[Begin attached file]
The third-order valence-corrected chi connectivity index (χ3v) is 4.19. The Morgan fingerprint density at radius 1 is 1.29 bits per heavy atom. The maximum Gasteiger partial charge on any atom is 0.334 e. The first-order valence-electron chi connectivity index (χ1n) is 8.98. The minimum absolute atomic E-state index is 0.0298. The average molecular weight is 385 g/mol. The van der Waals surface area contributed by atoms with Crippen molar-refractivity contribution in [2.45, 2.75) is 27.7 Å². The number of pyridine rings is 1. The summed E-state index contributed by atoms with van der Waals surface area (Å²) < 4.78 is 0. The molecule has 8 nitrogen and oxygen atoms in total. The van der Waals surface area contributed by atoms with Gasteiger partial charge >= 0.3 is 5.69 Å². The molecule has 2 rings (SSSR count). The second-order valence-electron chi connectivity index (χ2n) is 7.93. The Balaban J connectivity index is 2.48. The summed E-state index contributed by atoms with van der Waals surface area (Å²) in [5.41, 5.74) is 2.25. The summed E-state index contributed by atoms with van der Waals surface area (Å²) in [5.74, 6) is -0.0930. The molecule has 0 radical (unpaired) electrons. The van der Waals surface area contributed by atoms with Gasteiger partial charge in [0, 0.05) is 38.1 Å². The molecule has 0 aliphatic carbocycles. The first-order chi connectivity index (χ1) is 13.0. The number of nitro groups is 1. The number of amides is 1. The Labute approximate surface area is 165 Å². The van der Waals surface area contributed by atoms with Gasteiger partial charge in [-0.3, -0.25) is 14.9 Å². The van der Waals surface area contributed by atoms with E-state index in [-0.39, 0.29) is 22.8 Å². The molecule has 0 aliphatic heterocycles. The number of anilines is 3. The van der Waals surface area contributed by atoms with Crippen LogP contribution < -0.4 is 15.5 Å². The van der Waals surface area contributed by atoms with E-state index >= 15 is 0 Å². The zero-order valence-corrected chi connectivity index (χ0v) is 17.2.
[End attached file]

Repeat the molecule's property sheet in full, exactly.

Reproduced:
The third-order valence-corrected chi connectivity index (χ3v) is 4.19. The Morgan fingerprint density at radius 1 is 1.29 bits per heavy atom. The maximum Gasteiger partial charge on any atom is 0.334 e. The first-order valence-electron chi connectivity index (χ1n) is 8.98. The minimum absolute atomic E-state index is 0.0298. The average molecular weight is 385 g/mol. The van der Waals surface area contributed by atoms with Crippen molar-refractivity contribution in [2.45, 2.75) is 27.7 Å². The number of pyridine rings is 1. The summed E-state index contributed by atoms with van der Waals surface area (Å²) < 4.78 is 0. The molecule has 8 nitrogen and oxygen atoms in total. The van der Waals surface area contributed by atoms with Gasteiger partial charge >= 0.3 is 5.69 Å². The molecule has 2 rings (SSSR count). The second-order valence-electron chi connectivity index (χ2n) is 7.93. The Balaban J connectivity index is 2.48. The summed E-state index contributed by atoms with van der Waals surface area (Å²) in [5.41, 5.74) is 2.25. The summed E-state index contributed by atoms with van der Waals surface area (Å²) in [5.74, 6) is -0.0930. The molecule has 0 radical (unpaired) electrons. The van der Waals surface area contributed by atoms with Gasteiger partial charge in [0, 0.05) is 38.1 Å². The molecule has 0 aliphatic carbocycles. The first-order chi connectivity index (χ1) is 13.0. The number of nitro groups is 1. The number of amides is 1. The Labute approximate surface area is 165 Å². The van der Waals surface area contributed by atoms with Gasteiger partial charge in [-0.3, -0.25) is 14.9 Å². The van der Waals surface area contributed by atoms with E-state index in [-0.39, 0.29) is 22.8 Å². The molecule has 0 aliphatic heterocycles. The number of anilines is 3. The van der Waals surface area contributed by atoms with Crippen LogP contribution < -0.4 is 15.5 Å². The van der Waals surface area contributed by atoms with E-state index >= 15 is 0 Å². The zero-order valence-corrected chi connectivity index (χ0v) is 17.2.